Preserving healthy pin sites is essential to effective external fixation, for the prevention of pin track infection and related complications. All people involved in the healing process – general practitioner, surgeon, nursing staff, patient and family – play a fundamental role in order to achieve the best result. Here are some useful key points.

Healthy pin sites depend on both an excellent surgical technique for screw insertion during the intra-operative phase, and accurate pin site care during the post-operative phase.

In the operating theatre, wire and pin insertion should be as low energy and atraumatic as possible, with minimum damage to the skin, soft tissue and bone.(1) After completion of the inserting procedure, all pin sites must be free of skin tenting and soft tissue impingement.(2)

Regarding the post-operative period, there is no universally accepted protocol for the optimal care of pin sites. The standard Orthofix guidelines on post-operative pin sites care have been based on the valuable work done by a surgeon and a nurse at the Sunderland Royal Hospital, United Kingdom – Mr. R. Checketts and Sister M. Otterburn.(3) This technique, which has stood the test of time, requires regular cleaning of the screw shanks and surrounding skin with sterile water, always using new sterile cotton buds for each screw; maintaining the skin mobile around the screw; and preventing skin tethering by means of skin releases as required.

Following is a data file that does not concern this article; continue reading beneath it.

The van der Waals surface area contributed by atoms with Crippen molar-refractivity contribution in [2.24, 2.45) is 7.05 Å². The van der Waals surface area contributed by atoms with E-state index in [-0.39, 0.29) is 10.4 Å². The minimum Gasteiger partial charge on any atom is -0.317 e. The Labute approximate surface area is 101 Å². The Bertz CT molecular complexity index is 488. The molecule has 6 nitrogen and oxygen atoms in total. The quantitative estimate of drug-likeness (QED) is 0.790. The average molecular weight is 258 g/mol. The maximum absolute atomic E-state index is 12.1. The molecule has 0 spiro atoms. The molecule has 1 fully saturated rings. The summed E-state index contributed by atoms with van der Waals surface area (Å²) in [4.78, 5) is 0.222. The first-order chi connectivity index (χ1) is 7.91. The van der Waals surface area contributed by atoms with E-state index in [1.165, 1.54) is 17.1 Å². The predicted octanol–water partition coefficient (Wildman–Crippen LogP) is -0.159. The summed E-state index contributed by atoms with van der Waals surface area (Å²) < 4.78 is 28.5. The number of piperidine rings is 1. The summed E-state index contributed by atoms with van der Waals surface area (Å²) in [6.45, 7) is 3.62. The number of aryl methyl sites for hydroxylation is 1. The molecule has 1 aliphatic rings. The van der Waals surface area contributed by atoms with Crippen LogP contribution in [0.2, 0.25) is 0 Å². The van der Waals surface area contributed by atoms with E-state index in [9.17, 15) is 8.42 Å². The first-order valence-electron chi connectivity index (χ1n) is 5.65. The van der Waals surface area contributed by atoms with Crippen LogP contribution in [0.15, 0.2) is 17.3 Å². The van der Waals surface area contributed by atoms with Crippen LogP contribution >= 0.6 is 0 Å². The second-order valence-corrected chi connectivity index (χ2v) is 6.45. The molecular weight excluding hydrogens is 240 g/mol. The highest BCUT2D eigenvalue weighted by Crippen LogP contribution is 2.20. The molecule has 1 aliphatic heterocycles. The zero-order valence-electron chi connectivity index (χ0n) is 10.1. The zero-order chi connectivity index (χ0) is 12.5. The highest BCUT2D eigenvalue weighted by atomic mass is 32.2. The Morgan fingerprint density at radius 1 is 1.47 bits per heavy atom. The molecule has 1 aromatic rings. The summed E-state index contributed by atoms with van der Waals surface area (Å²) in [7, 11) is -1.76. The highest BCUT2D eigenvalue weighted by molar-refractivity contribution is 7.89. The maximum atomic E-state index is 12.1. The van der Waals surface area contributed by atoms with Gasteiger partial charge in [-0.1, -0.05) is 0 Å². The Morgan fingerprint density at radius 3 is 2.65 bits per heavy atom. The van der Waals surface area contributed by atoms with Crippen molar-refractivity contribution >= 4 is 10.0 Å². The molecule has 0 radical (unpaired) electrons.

Here follow some key points for surgeons for healthy pin sites:

  • Blunt dissection down to the bone, splitting the soft tissues to allow insertion of the screw guide up to the bone, avoiding tethering of the screw by the deep structures;
  • Ensure that the screw clamp is tightened around the screw guides, so that screws are inserted perfectly parallel to one another;
  • Always utilize sharp drill bits, and destroy blunt ones to avoid recycling;
  • Always irrigate screw sites with saline solution after screw insertion, removing all bony fragments;
  • Always check for skin or fascial tethering at the end of surgery. Perform skin or fascial releases as necessary;
  • Clean screw shanks, fixator and surrounding skin. If using an antiseptic, this should not come in contact with the black parts of the aluminium fixators;
  • During half-pin insertion, ensure pin cooling, using a stop-start modality when drilling and continuous irrigation with cold saline, and a non-touch technique as far as possible.(4)

The patient, together with all people involved in the healing process, should be informed of the protocol they need to follow for pin site during the post-operative phase.


  1. Ferreira N, Marais LC 2012. Prevention and management of external fixator pin track sepsis. Strategies Trauma Limb Reconstr; 7(2):67-72.
  2. Bibbo C, Brueggeman J 2010. Prevention and management of complications arising from external fixation pin sites. J Foot Ankle Surg; 49:87-92.
  3. Checketts RG, Otternburn M et al. 1993. Pin Track infection: definition, incidence and prevention. Suppl Int J Orth Trauma; 3(3):16-8.
  4. Davies R, Holt N , Nayagam S 2005. The care of pin sites with external fixation. J Bone Joint Surg; 87-B:716-9.